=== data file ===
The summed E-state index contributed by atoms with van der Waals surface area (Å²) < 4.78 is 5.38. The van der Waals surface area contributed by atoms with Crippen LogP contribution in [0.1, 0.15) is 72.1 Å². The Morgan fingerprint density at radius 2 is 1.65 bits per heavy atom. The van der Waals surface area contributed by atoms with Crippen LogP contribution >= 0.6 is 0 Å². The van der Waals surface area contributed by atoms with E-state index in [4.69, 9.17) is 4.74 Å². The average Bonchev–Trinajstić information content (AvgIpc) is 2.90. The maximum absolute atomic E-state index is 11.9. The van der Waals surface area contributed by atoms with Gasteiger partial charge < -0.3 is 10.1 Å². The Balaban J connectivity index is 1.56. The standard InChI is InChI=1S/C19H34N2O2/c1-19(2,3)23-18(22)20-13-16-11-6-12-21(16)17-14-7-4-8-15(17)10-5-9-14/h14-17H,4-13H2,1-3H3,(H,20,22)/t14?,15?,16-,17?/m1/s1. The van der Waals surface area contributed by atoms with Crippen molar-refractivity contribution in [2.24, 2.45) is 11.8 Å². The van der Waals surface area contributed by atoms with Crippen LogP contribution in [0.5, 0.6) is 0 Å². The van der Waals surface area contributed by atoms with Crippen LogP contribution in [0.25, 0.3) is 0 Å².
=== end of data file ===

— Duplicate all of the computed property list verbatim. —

The summed E-state index contributed by atoms with van der Waals surface area (Å²) < 4.78 is 5.38. The van der Waals surface area contributed by atoms with Crippen LogP contribution in [0.1, 0.15) is 72.1 Å². The Morgan fingerprint density at radius 2 is 1.65 bits per heavy atom. The van der Waals surface area contributed by atoms with Crippen LogP contribution >= 0.6 is 0 Å². The van der Waals surface area contributed by atoms with E-state index in [4.69, 9.17) is 4.74 Å². The average Bonchev–Trinajstić information content (AvgIpc) is 2.90. The maximum absolute atomic E-state index is 11.9. The van der Waals surface area contributed by atoms with Gasteiger partial charge < -0.3 is 10.1 Å². The Balaban J connectivity index is 1.56. The standard InChI is InChI=1S/C19H34N2O2/c1-19(2,3)23-18(22)20-13-16-11-6-12-21(16)17-14-7-4-8-15(17)10-5-9-14/h14-17H,4-13H2,1-3H3,(H,20,22)/t14?,15?,16-,17?/m1/s1. The van der Waals surface area contributed by atoms with Crippen molar-refractivity contribution in [2.24, 2.45) is 11.8 Å². The van der Waals surface area contributed by atoms with Crippen LogP contribution in [0.5, 0.6) is 0 Å². The van der Waals surface area contributed by atoms with Crippen LogP contribution in [0.25, 0.3) is 0 Å².